Nuclear energy will also be important to maintain in the future an electricity generation profile with low emissions of greenhouse effect gases.

 


[1] Even in this extreme case, the balance energy was considerably positive (MSc Thesis of Davi, E. M. from UFMG in 1982, advised by Carlos Feu Alvim), as well as CO2 emissions balance regarding nuclear energy in all references used for the present study. Concerning sugarcane alcohol, there is consensus that the balance is positive; regarding alcohol from corn, there are doubts.

[2] This analysis could be extended almost indefinitely by, for example, calculating the energy and emissions contained in the industrial machines that produced equipment. Since the objective is to compare emissions from alternative sources, this analysis is cut off using homogeneous criteria for the different sources.

[3] When it is calculated, for example, emissions due to the generation of the electricity used in the fabrication of a vehicle used in mining, part of it is already computed in the cycle under analysis itself.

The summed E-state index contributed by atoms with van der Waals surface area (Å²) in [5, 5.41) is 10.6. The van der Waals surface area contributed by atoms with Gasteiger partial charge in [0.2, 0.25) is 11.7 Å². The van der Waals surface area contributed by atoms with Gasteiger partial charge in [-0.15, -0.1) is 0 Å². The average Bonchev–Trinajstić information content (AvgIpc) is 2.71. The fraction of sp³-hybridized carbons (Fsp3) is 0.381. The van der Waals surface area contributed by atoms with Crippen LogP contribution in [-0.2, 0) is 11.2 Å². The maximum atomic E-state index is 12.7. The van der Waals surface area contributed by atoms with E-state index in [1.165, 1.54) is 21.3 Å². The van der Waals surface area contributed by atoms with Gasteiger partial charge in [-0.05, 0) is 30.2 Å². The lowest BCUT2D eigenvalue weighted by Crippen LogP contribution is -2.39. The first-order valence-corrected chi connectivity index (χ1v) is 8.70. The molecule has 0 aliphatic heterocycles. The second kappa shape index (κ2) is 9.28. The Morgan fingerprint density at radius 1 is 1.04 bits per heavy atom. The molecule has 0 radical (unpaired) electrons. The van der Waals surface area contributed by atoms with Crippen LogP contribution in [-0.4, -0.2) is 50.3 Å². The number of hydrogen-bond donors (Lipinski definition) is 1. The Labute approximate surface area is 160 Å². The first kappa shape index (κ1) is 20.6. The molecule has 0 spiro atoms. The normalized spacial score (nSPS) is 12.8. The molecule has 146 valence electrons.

[4] Information that complement the National Energy Balance Complete Tables (49 sectors per 47 energy sources) present for some years a subdivision of fuel consumption in different activities comprised in the so called “energy sector”. It was possible to extrapolate this information for other years.

[5] Allocation criteria in the Energy Balance are not uniform: for oil and natural gas information includes extraction and refining whereas for steam coal and uranium consumption it is allocated to the “Mining and Pelletizing” sector; in the same way, emissions from biomass production are allocated to agriculture.

[6] Double accounting in emissions calculations can only be avoided using an input X product matrix. The Brazilian matrix is still poor regarding energy specification and therefore its use in emissions calculations is limited. Anyhow, in the “net emissions” methodology, also used here, double accounting of electric energy is avoided in the cycle under study.